Acer hit by blaze at Taiwanese high-tech offices

A fire that started early Saturday morning and burned for 37 hours outside Taiwan's capital, Taipei, has caused extensive damage in three of four buildings in an office complex packed with high-technology companies, including the island nation's largest brand-name PC manufacturer, Acer Inc. More than 200 local high-tech companies were reported affected by the blaze.

The complex, called the Eastern Science Park, is in Hsichih, to the east of Taipei. Local press reports estimate that the damage caused by the fire may total NT$6 billion (US$182 million) or more. There were no injuries among the companies with offices in the affected buildings, but two firefighters were injured slightly while putting out the blaze, local reports said.

"The buildings are just charred remains," Lauren Swartz, an Acer spokeswoman, said in a phone interview Monday morning. "It's a charred mess, there's broken glass everywhere and emergency vehicles are still parked outside."

Although Acer's corporate offices, including the company's sales and marketing operations, were unaffected by the fire, several of the company's subsidiaries were affected, including AOpen Inc., which designs and manufactures motherboards; HiTrust Corp., an Internet security company; Servex Group, a network of IT product distributors and developers; Pivotal Communications Inc., which develops voice software for routers; and Apacer Technology Inc., which designs and manufactures memory modules.

On Monday, those Acer subsidiaries affected by the fire were working from temporary offices and other locations, Swartz said, adding that the company does not expect product shipments to be adversely affected by the blaze.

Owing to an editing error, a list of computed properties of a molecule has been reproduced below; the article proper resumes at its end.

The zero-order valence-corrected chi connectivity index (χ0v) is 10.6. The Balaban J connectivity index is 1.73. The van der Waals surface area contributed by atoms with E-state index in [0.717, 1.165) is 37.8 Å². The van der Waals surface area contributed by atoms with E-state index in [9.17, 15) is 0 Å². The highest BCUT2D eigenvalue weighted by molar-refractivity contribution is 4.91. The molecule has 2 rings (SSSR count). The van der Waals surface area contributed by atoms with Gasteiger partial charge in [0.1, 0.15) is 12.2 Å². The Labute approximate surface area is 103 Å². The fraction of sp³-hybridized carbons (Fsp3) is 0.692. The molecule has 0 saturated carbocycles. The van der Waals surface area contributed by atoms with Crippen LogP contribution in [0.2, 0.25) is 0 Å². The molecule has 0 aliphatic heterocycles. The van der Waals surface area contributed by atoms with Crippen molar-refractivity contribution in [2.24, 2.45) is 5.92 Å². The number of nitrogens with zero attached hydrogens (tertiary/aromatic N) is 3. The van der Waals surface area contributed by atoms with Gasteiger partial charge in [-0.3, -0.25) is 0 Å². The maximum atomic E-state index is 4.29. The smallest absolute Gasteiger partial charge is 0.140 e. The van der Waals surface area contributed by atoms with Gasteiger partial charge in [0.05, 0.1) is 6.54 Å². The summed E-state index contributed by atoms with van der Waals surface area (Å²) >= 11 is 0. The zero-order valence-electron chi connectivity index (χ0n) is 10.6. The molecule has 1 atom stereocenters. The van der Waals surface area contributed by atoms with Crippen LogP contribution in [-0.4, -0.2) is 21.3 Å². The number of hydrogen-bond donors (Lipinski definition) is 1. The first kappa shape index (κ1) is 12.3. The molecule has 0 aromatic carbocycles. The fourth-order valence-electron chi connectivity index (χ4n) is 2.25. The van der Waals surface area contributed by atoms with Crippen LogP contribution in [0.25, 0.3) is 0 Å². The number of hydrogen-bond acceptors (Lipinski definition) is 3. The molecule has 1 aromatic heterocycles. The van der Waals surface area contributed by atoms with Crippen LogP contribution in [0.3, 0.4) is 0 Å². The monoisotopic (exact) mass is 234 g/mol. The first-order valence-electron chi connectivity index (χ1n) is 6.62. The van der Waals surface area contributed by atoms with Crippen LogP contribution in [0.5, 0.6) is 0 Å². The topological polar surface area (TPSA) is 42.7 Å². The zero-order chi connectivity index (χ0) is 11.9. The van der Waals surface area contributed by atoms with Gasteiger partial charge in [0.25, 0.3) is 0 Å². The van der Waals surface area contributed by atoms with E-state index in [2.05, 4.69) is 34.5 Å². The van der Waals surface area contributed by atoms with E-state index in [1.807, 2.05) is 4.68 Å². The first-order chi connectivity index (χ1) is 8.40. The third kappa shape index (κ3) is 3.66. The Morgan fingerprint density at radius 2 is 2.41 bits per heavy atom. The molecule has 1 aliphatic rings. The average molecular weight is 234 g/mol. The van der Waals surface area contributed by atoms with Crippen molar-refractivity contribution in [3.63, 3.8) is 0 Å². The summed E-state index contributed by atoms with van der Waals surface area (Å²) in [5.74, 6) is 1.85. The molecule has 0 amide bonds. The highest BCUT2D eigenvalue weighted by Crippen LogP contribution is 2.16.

Acer initially estimated Sunday afternoon that damage totalling NT$670 million [M] was caused by the fire. The blaze caused NT$440 million [M] in structural damage to the three affected buildings and NT$230 million [M] in damage to equipment and inventory contained within the burned-out offices, the statement said. Acer has fire insurance that will limit the company's losses to NT$130 million [M], it said. By Monday morning, however, those loss estimates appeared to be high, Swartz said.

"It's not as bad as they first thought," Swartz said, adding that precise figures had yet to be determined.

By late Monday, Acer released revised damage estimates which showed losses that, while significant, were less than the company had originally thought. The final estimate for damage caused by the fire was put at NT$500 million, with post-insurance losses estimated to be NT$70 million.

The reduced damage estimates were attributed to a firewall that effectively prevented the fire from spreading too far, the statement said.

The fire first broke out at about 4 a.m. Saturday in an unnamed design company on the third floor of Building A of the Eastern Science Park, and within a couple of hours firefighters believed it had been extinguished, according to a report released by the official government Central News Agency. On Saturday evening, the fire was found to have reignited on the building's sixteenth floor, and it eventually engulfed the top seven floors of the building before jumping to an adjacent high-rise, the report said.

Factors blamed for the extensive damage caused by the fire include high winds from tropical storm Cimaron, which passed to the east of Taiwan on Sunday, and the lack of ladders high enough to reach the floors that were on fire.

Taiwan Premier Chang Chun-hsiung has ordered a task force, headed by Minister-without-Portfolio Chen Chin-huan, to investigate the causes of the fire and to recommend measures to prevent a similar disaster in the future.

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